Reviews

Eastbound & Down: Season 1

McKay and McBride deliver a fast-ball right to the crotch...

David Brent takes the unwitting abuse of office staff to new heights. Gregory House is a manipulative, sadistic boss. And Larry David has the kind of foot-in-mouth disease that would normally lead to a punch in the face. Kenny Powers, however, makes them all look like a bunch of pussies.

Created by Adam McKay and Will Ferrell’s production company, Eastbound & Down follows a superstar baseball pitcher whose fall from grace has plummeted him to the depths of teaching PE in his home town. Unfortunately, the descent hasn’t changed the attitudes of a man whose catchphrase is “You’re fucking out!” followed by a middle finger. “That’s the fun thing about watching Kenny Powers, he just keeps doing the wrong thing,” says writer and actor Ben Best on one of three commentaries.

Ultimately, your enjoyment of this series will ride on whether you’re willing to see the humour in Powers’ arrogance as it’s brought scarily to life by Danny McBride. Watching a grown man stomp his petulant feet can get testing. Redemption rears its head, but comedy this dark can’t be lightened by traditional sitcom practices...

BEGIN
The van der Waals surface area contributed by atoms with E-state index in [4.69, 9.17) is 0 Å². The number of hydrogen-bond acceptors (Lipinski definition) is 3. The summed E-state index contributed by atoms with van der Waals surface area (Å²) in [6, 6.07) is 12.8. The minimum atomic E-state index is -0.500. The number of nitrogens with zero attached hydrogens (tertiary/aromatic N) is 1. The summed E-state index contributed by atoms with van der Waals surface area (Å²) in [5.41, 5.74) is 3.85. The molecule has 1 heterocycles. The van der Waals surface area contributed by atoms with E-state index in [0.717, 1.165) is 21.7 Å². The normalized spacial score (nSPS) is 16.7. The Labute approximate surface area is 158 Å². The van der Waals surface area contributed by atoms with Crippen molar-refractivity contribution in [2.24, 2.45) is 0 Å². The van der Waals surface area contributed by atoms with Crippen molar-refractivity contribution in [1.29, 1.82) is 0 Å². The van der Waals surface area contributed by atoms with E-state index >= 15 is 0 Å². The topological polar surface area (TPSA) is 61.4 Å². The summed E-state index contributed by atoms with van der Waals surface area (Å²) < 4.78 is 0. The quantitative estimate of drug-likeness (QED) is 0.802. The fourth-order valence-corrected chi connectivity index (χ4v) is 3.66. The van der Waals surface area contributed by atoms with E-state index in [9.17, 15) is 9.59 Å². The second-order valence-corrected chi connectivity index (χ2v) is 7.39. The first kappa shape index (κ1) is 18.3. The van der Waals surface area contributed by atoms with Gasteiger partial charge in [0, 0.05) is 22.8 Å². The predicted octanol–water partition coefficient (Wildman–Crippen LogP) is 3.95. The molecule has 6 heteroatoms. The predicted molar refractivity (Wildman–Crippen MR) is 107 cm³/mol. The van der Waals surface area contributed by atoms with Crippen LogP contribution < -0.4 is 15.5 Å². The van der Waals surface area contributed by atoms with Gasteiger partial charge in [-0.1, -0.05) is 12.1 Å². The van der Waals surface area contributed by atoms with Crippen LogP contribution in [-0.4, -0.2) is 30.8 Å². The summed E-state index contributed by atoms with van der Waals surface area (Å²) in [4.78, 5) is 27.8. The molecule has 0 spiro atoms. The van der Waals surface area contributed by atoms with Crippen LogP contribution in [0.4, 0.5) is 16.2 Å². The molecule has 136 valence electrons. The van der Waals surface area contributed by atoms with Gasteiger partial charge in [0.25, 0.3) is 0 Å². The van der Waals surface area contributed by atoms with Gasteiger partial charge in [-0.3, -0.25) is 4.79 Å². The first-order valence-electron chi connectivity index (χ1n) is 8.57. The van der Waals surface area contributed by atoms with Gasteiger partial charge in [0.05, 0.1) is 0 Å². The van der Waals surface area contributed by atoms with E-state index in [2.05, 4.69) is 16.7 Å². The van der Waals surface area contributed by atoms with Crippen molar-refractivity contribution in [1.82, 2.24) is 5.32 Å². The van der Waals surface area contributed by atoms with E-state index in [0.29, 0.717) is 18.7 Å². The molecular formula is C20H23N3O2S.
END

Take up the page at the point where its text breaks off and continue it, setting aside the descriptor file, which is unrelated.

Ferrell pops up in an entertaining turn as a car dealer with Peter Stringfellow hair (with his TV adverts helping bulk out the solid extras). Meanwhile, McBride, Best, Jody Hill and David Gordon Green chatter away on those commentaries. It’s an odd mix of dry production material and friendly joshing, but there are nuggets to discover. For instance, you might think that a channel that routinely allows the C-word isn’t the censoring type, but HBO turned down an Eastbound script featuring devil-worshippers and even toned down some swearing. The deleted scenes, outtakes and featurettes also display the process behind the show – lines are adlibbed in front of the camera only to have additional suggestions shouted out from those behind the camera.

This is the blackest of comedies, leaving a bitter taste that won’t be to everyone’s palate. Those unable to penetrate the darkness should take McBride’s advice on the chat-track. “You take a shot of Southern Comfort and lime juice every time someone says ‘fuck’,” he explains. “You’ll be wasted five minutes in.”

Verdict:

Arrogant, misogynistic and often hilarious – but the dark comedy may strike some viewers out.

Film Details

  • 15
  • UK Theatrical Release Date: 1970-01-01T00:00:00Z
  • Genre